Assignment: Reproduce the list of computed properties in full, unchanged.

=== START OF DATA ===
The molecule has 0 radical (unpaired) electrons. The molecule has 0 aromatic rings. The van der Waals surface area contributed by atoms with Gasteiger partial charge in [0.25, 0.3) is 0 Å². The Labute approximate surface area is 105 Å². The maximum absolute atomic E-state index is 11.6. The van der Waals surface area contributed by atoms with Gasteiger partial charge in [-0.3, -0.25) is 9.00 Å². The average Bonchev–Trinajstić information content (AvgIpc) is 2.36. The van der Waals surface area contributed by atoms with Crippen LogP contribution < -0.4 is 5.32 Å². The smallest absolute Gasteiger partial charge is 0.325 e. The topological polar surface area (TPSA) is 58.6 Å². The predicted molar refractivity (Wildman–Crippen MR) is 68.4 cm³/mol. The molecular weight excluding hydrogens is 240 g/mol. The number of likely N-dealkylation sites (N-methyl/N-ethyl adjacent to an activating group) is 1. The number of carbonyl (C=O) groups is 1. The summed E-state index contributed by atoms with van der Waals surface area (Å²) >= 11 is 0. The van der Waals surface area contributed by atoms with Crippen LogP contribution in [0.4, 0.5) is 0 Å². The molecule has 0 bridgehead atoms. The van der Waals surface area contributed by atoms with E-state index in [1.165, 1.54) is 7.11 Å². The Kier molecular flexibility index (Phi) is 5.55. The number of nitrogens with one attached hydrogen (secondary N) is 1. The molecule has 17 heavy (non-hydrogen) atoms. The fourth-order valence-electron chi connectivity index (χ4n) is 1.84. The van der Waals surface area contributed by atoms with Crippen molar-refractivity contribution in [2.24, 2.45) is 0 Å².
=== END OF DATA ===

The molecule has 0 radical (unpaired) electrons. The molecule has 0 aromatic rings. The van der Waals surface area contributed by atoms with Gasteiger partial charge in [0.25, 0.3) is 0 Å². The Labute approximate surface area is 105 Å². The maximum absolute atomic E-state index is 11.6. The van der Waals surface area contributed by atoms with Gasteiger partial charge in [-0.3, -0.25) is 9.00 Å². The average Bonchev–Trinajstić information content (AvgIpc) is 2.36. The van der Waals surface area contributed by atoms with Crippen LogP contribution < -0.4 is 5.32 Å². The smallest absolute Gasteiger partial charge is 0.325 e. The topological polar surface area (TPSA) is 58.6 Å². The predicted molar refractivity (Wildman–Crippen MR) is 68.4 cm³/mol. The molecular weight excluding hydrogens is 240 g/mol. The number of likely N-dealkylation sites (N-methyl/N-ethyl adjacent to an activating group) is 1. The number of carbonyl (C=O) groups is 1. The summed E-state index contributed by atoms with van der Waals surface area (Å²) >= 11 is 0. The van der Waals surface area contributed by atoms with Crippen LogP contribution in [0.4, 0.5) is 0 Å². The molecule has 0 bridgehead atoms. The van der Waals surface area contributed by atoms with E-state index in [1.165, 1.54) is 7.11 Å². The Kier molecular flexibility index (Phi) is 5.55. The number of nitrogens with one attached hydrogen (secondary N) is 1. The molecule has 17 heavy (non-hydrogen) atoms. The fourth-order valence-electron chi connectivity index (χ4n) is 1.84. The van der Waals surface area contributed by atoms with Crippen molar-refractivity contribution in [2.24, 2.45) is 0 Å².